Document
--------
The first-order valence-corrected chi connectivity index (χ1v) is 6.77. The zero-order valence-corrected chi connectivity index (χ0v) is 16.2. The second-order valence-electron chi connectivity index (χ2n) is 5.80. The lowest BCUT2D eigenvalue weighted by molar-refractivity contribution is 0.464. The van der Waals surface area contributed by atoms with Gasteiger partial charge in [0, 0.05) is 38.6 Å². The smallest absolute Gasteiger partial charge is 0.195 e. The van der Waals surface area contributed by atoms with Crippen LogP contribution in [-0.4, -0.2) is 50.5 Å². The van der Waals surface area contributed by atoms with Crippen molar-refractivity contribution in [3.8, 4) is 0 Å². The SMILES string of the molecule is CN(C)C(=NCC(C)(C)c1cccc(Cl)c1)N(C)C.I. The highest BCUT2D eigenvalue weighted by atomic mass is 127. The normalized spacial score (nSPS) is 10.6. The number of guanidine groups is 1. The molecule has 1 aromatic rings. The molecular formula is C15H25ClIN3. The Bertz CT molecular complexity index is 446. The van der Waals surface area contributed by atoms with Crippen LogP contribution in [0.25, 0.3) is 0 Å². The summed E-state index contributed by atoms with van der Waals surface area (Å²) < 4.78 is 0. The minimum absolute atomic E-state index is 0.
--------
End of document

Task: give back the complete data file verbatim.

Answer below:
The first-order valence-corrected chi connectivity index (χ1v) is 6.77. The zero-order valence-corrected chi connectivity index (χ0v) is 16.2. The second-order valence-electron chi connectivity index (χ2n) is 5.80. The lowest BCUT2D eigenvalue weighted by molar-refractivity contribution is 0.464. The van der Waals surface area contributed by atoms with Gasteiger partial charge in [0, 0.05) is 38.6 Å². The smallest absolute Gasteiger partial charge is 0.195 e. The van der Waals surface area contributed by atoms with Crippen LogP contribution in [-0.4, -0.2) is 50.5 Å². The van der Waals surface area contributed by atoms with Crippen molar-refractivity contribution in [3.8, 4) is 0 Å². The SMILES string of the molecule is CN(C)C(=NCC(C)(C)c1cccc(Cl)c1)N(C)C.I. The highest BCUT2D eigenvalue weighted by atomic mass is 127. The normalized spacial score (nSPS) is 10.6. The number of guanidine groups is 1. The molecule has 1 aromatic rings. The molecular formula is C15H25ClIN3. The Bertz CT molecular complexity index is 446. The van der Waals surface area contributed by atoms with Crippen LogP contribution in [0.25, 0.3) is 0 Å². The summed E-state index contributed by atoms with van der Waals surface area (Å²) < 4.78 is 0. The minimum absolute atomic E-state index is 0.